·         When contacting the community team via the AASPA, a crew can have a conversation with one of the team members to assess the patient's suitability for a referral into the community team.

·         SCFT trained their community teams, and ESHT enabled access to their teams, allowing both providers to respond to patients who have dialled 999 and have fallen but have no or minor injuries. The staff in the Emergency Operations Centre can now refer patients directly to the community teams, who can attend the incident, assess the patient, and use the specialised equipment they carry to assist them in getting up off the floor.

·         The Trust's Integrated Care team (999/Emergency Operations Centre clinicians) has established daily touchpoints with both SCFT and ESHT. This enables their clinicians to view outstanding urgent C3 and C4 incidents that are waiting to be allocated to an ambulance. It allows the community clinicians to identify any patients suitable for the community team to visit, thereby avoiding the dispatch of an ambulance.

·         The Trust is already planning the next step in the daily touch point calls, which is to enable direct access for the UCR clinicians to the category 3 and category 4 clinical stack via a web portal. This will be a significant development as it removes the daily touchpoint call and enables full access to the ‘stack’ for the community teams to regularly review.

3.2.        This programme, while having transitioned to Business-as-Usual, remains a significant focus for SCFT, ESHT, the Trust, and commissioners to further develop opportunities to increase the number of patients being referred and accepted into UCR. In addition to enhancing ambulance access to UCR, the Trust has been collaborating with Sussex Partnership Foundation Trust (SPFT) and Sussex ICB to improve ambulance responses to patients in mental health crisis.

3.3.        In Northwest Sussex, the Blue Light Triage (BLT) model has been piloted to enable direct access for both police and ambulance staff to the mental health crisis team, who can provide clinical advice and support over the telephone to those attending the incident. Where appropriate, they can also attend the incident location to provide face-to-face intervention and support. Both of these models are supporting the Trust in improving its Hear and Treat (H&T) and See and Treat (S&T) services.

3.4.        It has long been recognised that not all calls to 999 warrant an ambulance response or conveyance to the hospital. The Trust has initiated a programme of Category 3 and Category 4 incident validation. These incidents, classified as urgent but not life-threatening, have an ambulance response time indicator of 2 hours and 3 hours, respectively. This programme creates an opportunity for clinical validation, where a clinician reviews the incident and, when appropriate, contacts the patient to discuss their condition in more detail. As part of this approach, band 6 Paramedics have received additional training to enable them to undertake patient call backs.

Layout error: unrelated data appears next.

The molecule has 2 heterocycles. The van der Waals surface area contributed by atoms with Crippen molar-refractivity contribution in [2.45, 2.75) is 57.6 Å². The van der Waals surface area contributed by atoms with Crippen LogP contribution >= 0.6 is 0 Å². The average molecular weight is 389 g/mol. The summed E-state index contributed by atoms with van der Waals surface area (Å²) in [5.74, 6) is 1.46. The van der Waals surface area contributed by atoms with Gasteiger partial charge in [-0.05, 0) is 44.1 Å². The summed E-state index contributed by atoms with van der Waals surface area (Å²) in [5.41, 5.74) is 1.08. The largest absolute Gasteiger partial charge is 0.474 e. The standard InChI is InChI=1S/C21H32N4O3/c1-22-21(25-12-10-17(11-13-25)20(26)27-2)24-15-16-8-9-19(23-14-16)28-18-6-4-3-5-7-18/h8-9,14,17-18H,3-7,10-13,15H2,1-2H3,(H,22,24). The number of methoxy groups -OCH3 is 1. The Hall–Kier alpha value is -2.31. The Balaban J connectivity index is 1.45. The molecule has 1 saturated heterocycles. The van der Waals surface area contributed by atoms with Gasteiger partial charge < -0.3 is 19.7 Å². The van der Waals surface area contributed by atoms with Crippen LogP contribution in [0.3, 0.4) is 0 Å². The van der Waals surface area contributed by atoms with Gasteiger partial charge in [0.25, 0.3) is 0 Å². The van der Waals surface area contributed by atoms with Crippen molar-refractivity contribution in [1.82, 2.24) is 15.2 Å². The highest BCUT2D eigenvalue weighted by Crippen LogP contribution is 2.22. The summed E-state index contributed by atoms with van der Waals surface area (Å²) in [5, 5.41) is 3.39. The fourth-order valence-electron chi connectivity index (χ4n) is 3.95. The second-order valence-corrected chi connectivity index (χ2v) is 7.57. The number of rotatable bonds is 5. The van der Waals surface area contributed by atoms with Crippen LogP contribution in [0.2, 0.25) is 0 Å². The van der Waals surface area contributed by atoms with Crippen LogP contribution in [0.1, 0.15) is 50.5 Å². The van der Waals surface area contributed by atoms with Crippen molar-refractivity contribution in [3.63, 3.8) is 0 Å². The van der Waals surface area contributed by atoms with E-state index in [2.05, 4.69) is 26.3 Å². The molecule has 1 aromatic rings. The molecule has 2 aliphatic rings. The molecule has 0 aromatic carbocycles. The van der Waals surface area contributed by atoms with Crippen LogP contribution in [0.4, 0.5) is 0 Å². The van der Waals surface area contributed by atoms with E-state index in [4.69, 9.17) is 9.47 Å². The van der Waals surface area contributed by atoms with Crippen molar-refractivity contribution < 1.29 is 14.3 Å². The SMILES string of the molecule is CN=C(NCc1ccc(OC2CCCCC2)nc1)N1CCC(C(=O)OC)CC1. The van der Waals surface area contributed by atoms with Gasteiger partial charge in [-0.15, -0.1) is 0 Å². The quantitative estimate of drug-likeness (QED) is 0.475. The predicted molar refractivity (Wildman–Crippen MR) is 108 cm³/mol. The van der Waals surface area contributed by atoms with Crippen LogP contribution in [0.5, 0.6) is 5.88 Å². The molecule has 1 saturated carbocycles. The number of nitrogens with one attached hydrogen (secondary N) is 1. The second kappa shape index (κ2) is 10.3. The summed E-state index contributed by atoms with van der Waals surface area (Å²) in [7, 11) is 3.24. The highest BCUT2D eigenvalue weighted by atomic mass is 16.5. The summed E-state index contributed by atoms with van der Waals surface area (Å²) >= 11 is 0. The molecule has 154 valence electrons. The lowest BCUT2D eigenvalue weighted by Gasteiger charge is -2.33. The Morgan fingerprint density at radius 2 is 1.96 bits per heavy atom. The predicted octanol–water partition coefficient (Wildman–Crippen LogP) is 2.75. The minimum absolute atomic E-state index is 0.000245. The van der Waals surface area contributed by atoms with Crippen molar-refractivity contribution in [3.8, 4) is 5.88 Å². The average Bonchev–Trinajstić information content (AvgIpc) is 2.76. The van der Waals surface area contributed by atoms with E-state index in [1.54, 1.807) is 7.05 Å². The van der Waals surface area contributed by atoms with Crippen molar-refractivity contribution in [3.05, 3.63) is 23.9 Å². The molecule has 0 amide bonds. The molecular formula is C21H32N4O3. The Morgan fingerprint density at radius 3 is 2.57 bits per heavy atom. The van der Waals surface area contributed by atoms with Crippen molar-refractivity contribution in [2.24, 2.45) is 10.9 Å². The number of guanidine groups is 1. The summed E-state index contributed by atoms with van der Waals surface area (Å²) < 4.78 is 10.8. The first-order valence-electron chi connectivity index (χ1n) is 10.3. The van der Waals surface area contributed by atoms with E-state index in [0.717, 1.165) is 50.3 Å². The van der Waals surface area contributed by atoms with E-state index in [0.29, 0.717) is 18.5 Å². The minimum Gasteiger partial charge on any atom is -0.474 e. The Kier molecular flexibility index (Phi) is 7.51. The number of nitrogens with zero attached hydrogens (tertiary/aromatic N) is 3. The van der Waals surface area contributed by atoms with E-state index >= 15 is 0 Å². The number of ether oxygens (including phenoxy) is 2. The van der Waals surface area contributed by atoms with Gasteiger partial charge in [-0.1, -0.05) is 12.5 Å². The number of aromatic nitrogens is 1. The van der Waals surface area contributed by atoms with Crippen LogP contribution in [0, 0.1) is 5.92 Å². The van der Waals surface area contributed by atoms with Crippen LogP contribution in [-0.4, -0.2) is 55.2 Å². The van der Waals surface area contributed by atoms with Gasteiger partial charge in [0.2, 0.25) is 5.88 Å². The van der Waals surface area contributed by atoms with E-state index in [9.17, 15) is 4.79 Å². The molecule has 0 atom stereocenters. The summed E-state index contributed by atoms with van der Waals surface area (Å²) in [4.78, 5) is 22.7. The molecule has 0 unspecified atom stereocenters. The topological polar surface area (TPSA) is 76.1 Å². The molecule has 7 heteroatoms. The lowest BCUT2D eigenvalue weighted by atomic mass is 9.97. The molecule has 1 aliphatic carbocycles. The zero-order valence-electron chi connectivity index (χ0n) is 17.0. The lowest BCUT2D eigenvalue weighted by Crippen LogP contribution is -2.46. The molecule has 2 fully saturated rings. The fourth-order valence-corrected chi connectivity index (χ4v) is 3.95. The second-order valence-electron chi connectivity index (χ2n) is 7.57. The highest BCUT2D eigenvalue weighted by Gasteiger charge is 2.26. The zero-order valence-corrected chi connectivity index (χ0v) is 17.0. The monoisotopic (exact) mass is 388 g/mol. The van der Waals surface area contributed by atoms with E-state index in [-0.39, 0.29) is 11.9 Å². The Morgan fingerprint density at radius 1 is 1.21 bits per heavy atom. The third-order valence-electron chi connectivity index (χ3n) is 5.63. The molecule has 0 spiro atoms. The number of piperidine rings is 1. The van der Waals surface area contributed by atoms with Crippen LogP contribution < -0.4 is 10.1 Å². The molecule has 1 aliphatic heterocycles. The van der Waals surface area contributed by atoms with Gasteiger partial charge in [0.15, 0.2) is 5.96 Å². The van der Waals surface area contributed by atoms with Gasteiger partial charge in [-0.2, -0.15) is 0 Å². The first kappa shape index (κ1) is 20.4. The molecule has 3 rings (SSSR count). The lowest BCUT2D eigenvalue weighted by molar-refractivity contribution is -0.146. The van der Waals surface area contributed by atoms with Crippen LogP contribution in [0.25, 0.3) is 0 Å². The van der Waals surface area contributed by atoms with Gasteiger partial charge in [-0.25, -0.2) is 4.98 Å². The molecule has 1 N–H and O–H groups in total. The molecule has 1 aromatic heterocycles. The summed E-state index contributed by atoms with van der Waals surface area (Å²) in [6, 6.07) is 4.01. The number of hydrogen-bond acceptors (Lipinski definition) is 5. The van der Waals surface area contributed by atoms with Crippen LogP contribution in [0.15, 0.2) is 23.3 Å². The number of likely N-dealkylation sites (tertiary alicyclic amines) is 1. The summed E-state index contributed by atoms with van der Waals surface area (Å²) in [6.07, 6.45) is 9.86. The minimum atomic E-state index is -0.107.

3.5.        The increased clinical review of these categories has started to yield improvements in the Trust's Hear and Treat (H&T) services and ensure the appropriate support/response for the patients, with the Trust having set a target of 14% H&T and looking for an improvement of between 4 and 5% over the current attainment.

3.6.        NHS111 Open Access Crisis (OAC), allows patients who require access to urgent mental health support to use 111 as the first port of call (right care first time).


4.            Medway Multi-purpose Ambulance Centre

4.1.        After several delays, on 8th June, ambulance crews finally relocated to the Trust's newest Make Ready Centre (MRC) in Gillingham. This marks a significant milestone as the Gillingham MRC will also accommodate the Trust's NHS 111 service, which is currently based in Orbital House in Ashford, and the 999 Emergency Operations Centre, which is currently operating from Coxheath.

4.2.        This development complements the Trust's Head Office, which currently houses both the 999 and 111 services. Integrating both services is a key component of the Trust's strategy to deliver a more connected and integrated care model while enhancing efficiency.


5.            Recommendations

5.1.        The committee is asked to note and comment on the update provided.



Lead Officer Contact

Ray Savage, Interim Head of Strategic Partnerships (SECAmb)


Background papers








Annex A

National Ambulance Quality Indicators – May 2023






Annex B


Trust Response Times: April 2022 – May 2023







Annex C


Trust Hospital Handover Delays – May 2022 to May 2023


The above chart highlights the improving patient handover times for 15 minutes and the reduction in greater than 60 minutes for the Trust as a whole.


The above graph indicates the number of conveyances to one of the regions hospitals.










Annex D



Combined handover delays at the four hospitals: Eastbourne District General, Conquest, Royal Tunbridge Wells, and the Royal Sussex County.


Annex E












Tunbridge Wells Hospital